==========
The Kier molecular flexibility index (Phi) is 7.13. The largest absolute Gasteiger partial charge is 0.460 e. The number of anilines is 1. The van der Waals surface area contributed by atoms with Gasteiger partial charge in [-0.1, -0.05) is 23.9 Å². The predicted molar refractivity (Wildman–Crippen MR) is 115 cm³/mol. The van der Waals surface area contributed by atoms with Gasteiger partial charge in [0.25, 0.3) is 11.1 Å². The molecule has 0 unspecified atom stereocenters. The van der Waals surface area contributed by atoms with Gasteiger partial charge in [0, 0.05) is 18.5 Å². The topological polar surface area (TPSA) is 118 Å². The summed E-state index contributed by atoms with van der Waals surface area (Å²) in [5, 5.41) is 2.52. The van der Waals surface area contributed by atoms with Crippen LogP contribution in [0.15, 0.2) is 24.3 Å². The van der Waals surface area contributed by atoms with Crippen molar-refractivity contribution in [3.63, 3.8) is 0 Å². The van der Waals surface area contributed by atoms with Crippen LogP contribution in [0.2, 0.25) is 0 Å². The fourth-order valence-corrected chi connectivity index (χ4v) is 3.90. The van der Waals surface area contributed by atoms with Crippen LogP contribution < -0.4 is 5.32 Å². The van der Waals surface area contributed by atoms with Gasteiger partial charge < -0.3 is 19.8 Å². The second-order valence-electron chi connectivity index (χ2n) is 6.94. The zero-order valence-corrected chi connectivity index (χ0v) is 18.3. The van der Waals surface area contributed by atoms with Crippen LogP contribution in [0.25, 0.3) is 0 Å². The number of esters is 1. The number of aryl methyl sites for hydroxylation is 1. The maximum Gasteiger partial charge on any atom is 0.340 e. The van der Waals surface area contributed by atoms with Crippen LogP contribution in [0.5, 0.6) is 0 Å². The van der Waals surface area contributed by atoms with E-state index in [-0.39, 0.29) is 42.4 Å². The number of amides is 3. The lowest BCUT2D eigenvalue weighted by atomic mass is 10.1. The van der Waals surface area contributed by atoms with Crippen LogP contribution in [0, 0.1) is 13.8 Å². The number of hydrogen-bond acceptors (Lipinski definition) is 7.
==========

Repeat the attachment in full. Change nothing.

The Kier molecular flexibility index (Phi) is 7.13. The largest absolute Gasteiger partial charge is 0.460 e. The number of anilines is 1. The van der Waals surface area contributed by atoms with Gasteiger partial charge in [-0.1, -0.05) is 23.9 Å². The predicted molar refractivity (Wildman–Crippen MR) is 115 cm³/mol. The van der Waals surface area contributed by atoms with Gasteiger partial charge in [0.25, 0.3) is 11.1 Å². The molecule has 0 unspecified atom stereocenters. The van der Waals surface area contributed by atoms with Gasteiger partial charge in [0, 0.05) is 18.5 Å². The topological polar surface area (TPSA) is 118 Å². The summed E-state index contributed by atoms with van der Waals surface area (Å²) in [5, 5.41) is 2.52. The van der Waals surface area contributed by atoms with Crippen LogP contribution in [0.15, 0.2) is 24.3 Å². The van der Waals surface area contributed by atoms with Crippen molar-refractivity contribution in [3.63, 3.8) is 0 Å². The van der Waals surface area contributed by atoms with Crippen LogP contribution in [0.2, 0.25) is 0 Å². The fourth-order valence-corrected chi connectivity index (χ4v) is 3.90. The van der Waals surface area contributed by atoms with Crippen LogP contribution < -0.4 is 5.32 Å². The van der Waals surface area contributed by atoms with Gasteiger partial charge < -0.3 is 19.8 Å². The second-order valence-electron chi connectivity index (χ2n) is 6.94. The zero-order valence-corrected chi connectivity index (χ0v) is 18.3. The van der Waals surface area contributed by atoms with Crippen LogP contribution in [0.25, 0.3) is 0 Å². The number of esters is 1. The number of aryl methyl sites for hydroxylation is 1. The maximum Gasteiger partial charge on any atom is 0.340 e. The van der Waals surface area contributed by atoms with Crippen LogP contribution in [0.5, 0.6) is 0 Å². The van der Waals surface area contributed by atoms with E-state index in [-0.39, 0.29) is 42.4 Å². The number of amides is 3. The lowest BCUT2D eigenvalue weighted by atomic mass is 10.1. The van der Waals surface area contributed by atoms with Crippen LogP contribution in [0, 0.1) is 13.8 Å². The number of hydrogen-bond acceptors (Lipinski definition) is 7.